Treats treats treats!

If you, like me, need some last minutes gifts or just want to make some sweet treats for the dark times, we have collected some traditional regional recipes to celebrate winter solstice.

Discussion starter was this curious apparatus I once bought in the Czech Republic but never got around to try to use. Veronika Burian was able to identify them as the iconic Vosí Hnízda – Czech rum beehives – she knew and helped with translation of the recipe: “1 žloutek = 1 egg yolk. The last 4 things are for the filling, and 240 gr of crumbled biscuits, not flour. They are super lecker!”

If you want to make them in your own plastic beehive form or improvise a different mould: Mix 220 gram fine sugar, 240 gram ground ladyfinger biscuits, 135 gram butter, 3 tbsp (tablespoons) cocoa powder, 4 tbsp rum, 3 tbsp milk, 1 package vanilla sugar or some vanilla extract into a dark “shell” dough. For the filling mix 100 gram butter, 1 tbsp rum, 1 egg yolk and 80 gram fine sugar and fiddle it into the middle of some dark dough. No baking. Just place each beehive on a round (ladyfinger-like) cookie.

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Speaking of traditional regional specialities, Doris Lang contributed her recipes for the delicate half-moon-shaped Vanillekipferl: “This is an iconic, famous, traditional Christmas cookie from Austria. I know, some Germans might say it is German, but if I think of the most iconic Austrian recipe, that would be it.” Vik again though: “The Czechs would claim that Vanillekipferl are their invention. My mum makes them every Christmas. For us they are called Vanilkové Rohličky.” Either way, this German can attest they are equally indispensable in my family and definitely delicious.

11/2 cup (260 g) flour
1 egg yolk
2 tsp. vanilla extract
3/4 cup (80 g) powdered sugar
1 cup (100 g) ground almonds
1 cup (200 g) cold butter, cubed
1/3 to 1/2 cup vanilla sugar (sugar mixed with ground vanilla bean)

Put the flour, egg yolk, vanilla extract, powdered sugar, and ground almonds in a bowl and mix with a mixer. Feed butter cubes one at a time until it’s incorporated, and the dough comes together. Lay a piece of plastic wrap on the table. Dump the dough onto the plastic. Shape the dough into a log, about 2 inches in diameter. Wrap the log in the plastic wrap, kind of squeeze and form as you go. (Vik says no need for the plastic wrapper thing, you can also just form long rolls and put them on a plate.) Refrigerate for 30 min. Preheat the Oven to 350 °F / 180 °C.
Put the Vanilla Sugar in a small bowl. Take the dough out of the fridge, slice off 1/4 to 1/2 inch slices and roll them between your hands to a mini log shape. Taper the ends and bend the dough to a crescent shape and put it on a cookie sheet. That’s one … 49 to go.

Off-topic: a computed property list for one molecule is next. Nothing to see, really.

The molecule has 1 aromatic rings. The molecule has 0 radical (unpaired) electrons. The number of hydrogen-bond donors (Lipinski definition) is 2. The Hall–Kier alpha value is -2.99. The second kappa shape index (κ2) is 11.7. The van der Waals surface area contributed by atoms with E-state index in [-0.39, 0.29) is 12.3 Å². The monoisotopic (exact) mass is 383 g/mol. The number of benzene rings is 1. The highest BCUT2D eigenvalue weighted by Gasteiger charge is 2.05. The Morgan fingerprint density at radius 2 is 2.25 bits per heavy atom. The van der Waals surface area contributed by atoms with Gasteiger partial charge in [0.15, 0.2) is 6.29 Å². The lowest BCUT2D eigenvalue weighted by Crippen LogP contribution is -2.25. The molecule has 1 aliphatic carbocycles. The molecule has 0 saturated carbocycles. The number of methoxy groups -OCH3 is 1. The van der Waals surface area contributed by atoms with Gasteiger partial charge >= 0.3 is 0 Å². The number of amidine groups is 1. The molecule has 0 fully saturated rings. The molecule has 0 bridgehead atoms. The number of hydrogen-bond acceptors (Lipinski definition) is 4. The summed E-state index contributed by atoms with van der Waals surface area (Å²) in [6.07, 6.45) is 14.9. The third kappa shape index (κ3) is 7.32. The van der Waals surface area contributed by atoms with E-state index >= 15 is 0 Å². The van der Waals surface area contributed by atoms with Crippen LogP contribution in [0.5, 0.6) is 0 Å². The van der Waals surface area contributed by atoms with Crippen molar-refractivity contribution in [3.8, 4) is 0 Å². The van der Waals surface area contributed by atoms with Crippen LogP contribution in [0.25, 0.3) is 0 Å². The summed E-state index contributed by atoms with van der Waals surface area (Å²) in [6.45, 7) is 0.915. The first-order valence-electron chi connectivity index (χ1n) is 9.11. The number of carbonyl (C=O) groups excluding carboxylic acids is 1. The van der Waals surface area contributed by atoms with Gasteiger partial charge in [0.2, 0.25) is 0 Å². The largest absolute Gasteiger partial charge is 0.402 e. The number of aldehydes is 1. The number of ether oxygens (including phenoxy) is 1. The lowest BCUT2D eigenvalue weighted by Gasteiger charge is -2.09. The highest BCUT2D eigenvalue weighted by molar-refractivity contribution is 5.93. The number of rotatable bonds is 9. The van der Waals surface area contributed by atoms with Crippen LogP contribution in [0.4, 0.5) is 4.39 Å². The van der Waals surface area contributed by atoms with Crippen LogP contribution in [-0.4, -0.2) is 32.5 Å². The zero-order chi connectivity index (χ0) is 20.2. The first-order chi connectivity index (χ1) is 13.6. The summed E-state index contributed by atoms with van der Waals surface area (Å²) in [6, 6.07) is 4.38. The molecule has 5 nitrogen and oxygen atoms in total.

Place them on a baking sheet with about an inch of space in each direction. Bake for 12 minutes until browning around the edges. After baking, roll the cookies in vanilla sugar while they are still warm, then set aside to cool. Store in an airtight container. Eat and get a sugar buzz.

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Speaking of recipes involving almonds, I couldn’t let Siena’s to-die-for Riciarelli go unmentioned:

125 gram almonds, ground, better to slightly roast them in a dry pan
75 g fine sugar
50 g powder sugar
1 pkt vanilla sugar
1 egg white

Cut into the traditional rhombus shape or any way you like and best let them dry for some hours before baking but I am usually not patient enough to do that; bake at 160 °C for 15–20 min. They should be very lightly golden. Don’t let them brown too much otherwise they get too hard and dry.

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Speaking of Italy, Amy Papaelias contributed her grandmother Michelina’s Italian Sesame Cookies:

1/4 cup butter
1 cup sugar
3 eggs
1/2 tablespoon vanilla
2 1/2 cups flour
3/4 tablespoon baking powder
1/8 teaspoon salt

Mix batter together and chill several hours or overnight. Roll pieces in shape like fingers, then roll in sesame seeds. Cook on ungreased cookie sheet at 350 °F. Can double or triple if you like. Eat with hot tea or coffee.

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Speaking of Americans making cookies, Tiffany Wardle totally blew our collective minds with this West-Coast speciality: “The most American cookies might be Cake Mix Cookies”.

1 box of cake mix
2 eggs
1/3 cup oil (I use coconut)
1 tbsp water (I think proximity to water level requires more or less)
Extra: chocolate chips, walnuts, other

Use a small scoop for precision (or not). Bake at 375 °F for 10 minutes.
Note that most online recipes say 1/2 cup of oil. I find them too loose and oily. Also easily turned into a large cookie cake by simply dumping the entire mixture into a pan and flattening it.

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Do you gals and guys have favourite recipes from your region? We’d love to hear about them in the comments. (Take a leaf out of Lisa Schultz’s book, for instance. She has a whole blog dedicated to baking!)
And if any of you are going to make some of these delicacies please send us photos! Happy holidays and a sweet and rich start into 2019 😚

2 Comments Treats treats treats!

  1. Indra Kupferschmid

    Oh my, these beehives are amazing! Doesn’t hurt to use 54% alc rum 🤪

    The dark outer layer

    The light inner layer, much softer

    All in all, not super easy to assemble but really delicious, Viko was right.

  2. Amy Papaelias

    Of course I made my sesame cookies way too big and then they were super flat. Still edible. Michelina’s came out quite perfect. Don’t mess with the best.

    Amy attempts sesane cookies
    What happens when you ask your 9 year old to take a photo of you :/

    Michelina makes sesame cookies
    My grandmother the pro.


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